Album Review

1

Dominic Lash / Pat Thomas: New Oxford Brevity

Read "New Oxford Brevity" reviewed by John Eyles


Although Dominic Lash and Pat Thomas are frequent visitors to London and regularly gig there in a variety of contexts, for each of them Oxford seems a greater attraction than the capital, even though Lash now lives in Bristol rather than Oxford where he studied. The two first played together—Lash on bass guitar, Thomas on piano—on May 15th 2001 in a trio with Alex Ward. After that Thomas on piano and Lash on double bass had regular playing sessions together, ...

1

Joe Coughlin: Dedicated To You

Read "Dedicated To You" reviewed by Pierre Giroux


Joe Coughlin has been on the Canadian jazz scene since the late 1970s, when he began his performing and recording career in Toronto. . In 1995, he relocated to Vancouver BC where he continues to record and perform. Over the course of his career he has garnered many accolades and on two occasions was given the National Jazz Award Jazz Vocalist of the Year. This session in many way brings Coughlin full circle as he is ...

1

Nica Carrington: Times Like These

Read "Times Like These" reviewed by Richard J Salvucci


Every once in a while you chance on a singer and think, “This is a find." Some people barely knew that Julie London was a singer—she didn't consider herself one, certainly—but she had a lovely voice, did not embellish the lyrics, told a story, and got out of the way. She was one of those 1950s signers who really never registered, unless you happened to focus on her looks, which distracted from her talent. So now one thinks, “She should ...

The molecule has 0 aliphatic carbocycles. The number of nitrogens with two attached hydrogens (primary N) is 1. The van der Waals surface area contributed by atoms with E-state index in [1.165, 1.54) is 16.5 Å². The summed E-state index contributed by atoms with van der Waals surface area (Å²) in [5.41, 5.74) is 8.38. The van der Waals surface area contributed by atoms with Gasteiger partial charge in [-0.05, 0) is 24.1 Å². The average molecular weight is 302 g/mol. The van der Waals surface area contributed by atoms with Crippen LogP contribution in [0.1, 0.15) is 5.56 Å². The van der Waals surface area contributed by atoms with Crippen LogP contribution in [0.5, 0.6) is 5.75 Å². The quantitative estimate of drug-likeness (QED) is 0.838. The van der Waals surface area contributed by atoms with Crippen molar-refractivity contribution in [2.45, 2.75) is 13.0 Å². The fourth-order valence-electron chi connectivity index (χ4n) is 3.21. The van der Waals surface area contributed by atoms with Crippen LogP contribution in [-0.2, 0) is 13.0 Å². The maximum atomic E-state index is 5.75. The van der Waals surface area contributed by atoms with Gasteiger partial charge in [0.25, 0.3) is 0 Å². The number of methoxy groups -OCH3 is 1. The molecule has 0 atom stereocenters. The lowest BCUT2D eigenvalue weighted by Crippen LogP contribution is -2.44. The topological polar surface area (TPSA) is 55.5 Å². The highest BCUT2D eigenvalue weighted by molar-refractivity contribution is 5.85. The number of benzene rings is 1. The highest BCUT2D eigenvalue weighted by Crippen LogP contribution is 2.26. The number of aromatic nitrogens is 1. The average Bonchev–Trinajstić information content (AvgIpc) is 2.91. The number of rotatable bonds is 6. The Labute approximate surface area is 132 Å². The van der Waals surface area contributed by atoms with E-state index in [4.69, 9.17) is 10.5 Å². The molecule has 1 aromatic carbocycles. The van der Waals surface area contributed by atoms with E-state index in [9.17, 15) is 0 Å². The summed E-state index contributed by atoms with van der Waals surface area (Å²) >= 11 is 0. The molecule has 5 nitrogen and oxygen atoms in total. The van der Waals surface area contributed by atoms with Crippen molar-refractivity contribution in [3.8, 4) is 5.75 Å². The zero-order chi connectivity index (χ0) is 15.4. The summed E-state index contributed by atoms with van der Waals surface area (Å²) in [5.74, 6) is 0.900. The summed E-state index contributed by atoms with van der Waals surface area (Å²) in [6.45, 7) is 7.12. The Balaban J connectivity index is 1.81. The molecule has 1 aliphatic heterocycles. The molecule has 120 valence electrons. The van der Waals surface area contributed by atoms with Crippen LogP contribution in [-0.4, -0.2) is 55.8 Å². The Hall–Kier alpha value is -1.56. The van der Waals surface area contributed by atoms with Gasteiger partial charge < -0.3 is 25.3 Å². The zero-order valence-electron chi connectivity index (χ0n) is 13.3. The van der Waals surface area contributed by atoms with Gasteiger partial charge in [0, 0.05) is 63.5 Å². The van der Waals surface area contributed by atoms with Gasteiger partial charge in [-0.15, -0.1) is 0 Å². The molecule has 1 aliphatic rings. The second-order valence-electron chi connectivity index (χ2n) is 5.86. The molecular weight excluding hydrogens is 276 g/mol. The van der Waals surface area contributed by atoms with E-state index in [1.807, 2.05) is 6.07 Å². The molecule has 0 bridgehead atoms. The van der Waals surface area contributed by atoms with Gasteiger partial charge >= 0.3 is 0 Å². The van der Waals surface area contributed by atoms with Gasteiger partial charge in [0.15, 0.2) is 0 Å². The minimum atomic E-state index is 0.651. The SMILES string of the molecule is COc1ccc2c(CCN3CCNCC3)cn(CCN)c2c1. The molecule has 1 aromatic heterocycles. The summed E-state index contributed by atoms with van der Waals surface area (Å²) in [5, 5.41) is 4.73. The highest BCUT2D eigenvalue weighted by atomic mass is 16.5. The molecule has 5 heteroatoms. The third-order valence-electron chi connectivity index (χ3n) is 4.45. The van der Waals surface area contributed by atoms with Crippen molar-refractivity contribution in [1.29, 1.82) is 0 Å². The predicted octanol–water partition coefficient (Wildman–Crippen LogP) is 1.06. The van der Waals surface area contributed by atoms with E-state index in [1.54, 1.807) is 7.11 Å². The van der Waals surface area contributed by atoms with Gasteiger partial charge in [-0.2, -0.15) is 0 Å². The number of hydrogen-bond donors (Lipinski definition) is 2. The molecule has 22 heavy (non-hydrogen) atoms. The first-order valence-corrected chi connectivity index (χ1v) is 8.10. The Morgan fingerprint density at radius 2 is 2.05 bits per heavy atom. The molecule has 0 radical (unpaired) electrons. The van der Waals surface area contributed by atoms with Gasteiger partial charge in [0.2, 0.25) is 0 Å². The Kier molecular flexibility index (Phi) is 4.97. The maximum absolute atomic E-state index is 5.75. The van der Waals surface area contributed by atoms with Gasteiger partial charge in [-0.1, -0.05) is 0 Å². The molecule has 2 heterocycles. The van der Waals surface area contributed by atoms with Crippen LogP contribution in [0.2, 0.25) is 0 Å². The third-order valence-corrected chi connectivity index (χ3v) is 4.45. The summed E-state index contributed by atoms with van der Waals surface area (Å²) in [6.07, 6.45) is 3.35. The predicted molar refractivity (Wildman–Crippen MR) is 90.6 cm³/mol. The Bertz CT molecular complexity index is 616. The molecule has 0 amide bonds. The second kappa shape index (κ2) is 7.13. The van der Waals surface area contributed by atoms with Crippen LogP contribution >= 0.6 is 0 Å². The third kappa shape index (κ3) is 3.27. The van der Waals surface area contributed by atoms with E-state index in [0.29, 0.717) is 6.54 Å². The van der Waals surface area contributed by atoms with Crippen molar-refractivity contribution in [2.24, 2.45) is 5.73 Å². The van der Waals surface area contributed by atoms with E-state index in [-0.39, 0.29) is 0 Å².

5

Various Artists: Blue Note Re:imagined II

Read "Blue Note Re:imagined II" reviewed by Chris May


The second instalment of Blue Note Re:imagined comprises sixteen revamps of tunes from the label's back catalogue, newly recorded by a cohort of rising British soul, R&B and, listed last here for a reason, jazz stars. On its own terms, it is a classy exercise, but the target market for this series is not traditional Blue Note enthusiasts, weaned on hard bop and its experimentalist sub-strands. Like its predecessor, it is hard to imagine Blue Note Re:imagined II leaving much ...

3

Christopher Parker: Soul Food

Read "Soul Food" reviewed by John Sharpe


Pianist Christopher Parker convenes the Band Of Guardian Angels for five slices of rootsy free jazz on Soul Food. There is an organic down home feel to the often laid back interplay. But of course the creation of enduring music while being this relaxed occurs not by chance but stems from untold depth of experience. Joining Parker and his wife, vocalist Kelley Hurt, are three vets from the NYC scene in bassist William Parker (no relation), drummer Gerald Cleaver and ...

4

Doug MacDonald: I'll See You in My Dreams

Read "I'll See You in My Dreams" reviewed by Jack Bowers


There is at least one constant in guitarist Doug MacDonald's long and rewarding career: he likes to stay busy, whether hosting live gigs or inhabiting a recording studio. MacDonald's latest quartet session, I'll See You in My Dreams, is at least his twenty- ninth as leader of groups of various sizes and shapes. It is also a homecoming of sorts, as MacDonald is reunited here with the co-leaders of one of his earlier employers, the Clayton-Hamilton Jazz Orchestra, namely bassist ...

1

Ben Patterson: The Way of the Groove

Read "The Way of the Groove" reviewed by Dan Bilawsky


Ben Patterson is well versed in the way of the groove. The veteran trombonist, best known for his lengthy stint with the Airmen of Note, uses this date to deliver some hip yet sophisticated work that leans on funky foundations, driving ambitions and glorious grit. Showcasing his impressive slide work alongside a positively electric outfit, Patterson digs deep in offering some slick and seriously smart art. The sum of those elements and efforts equals one brilliant party record that's both ...


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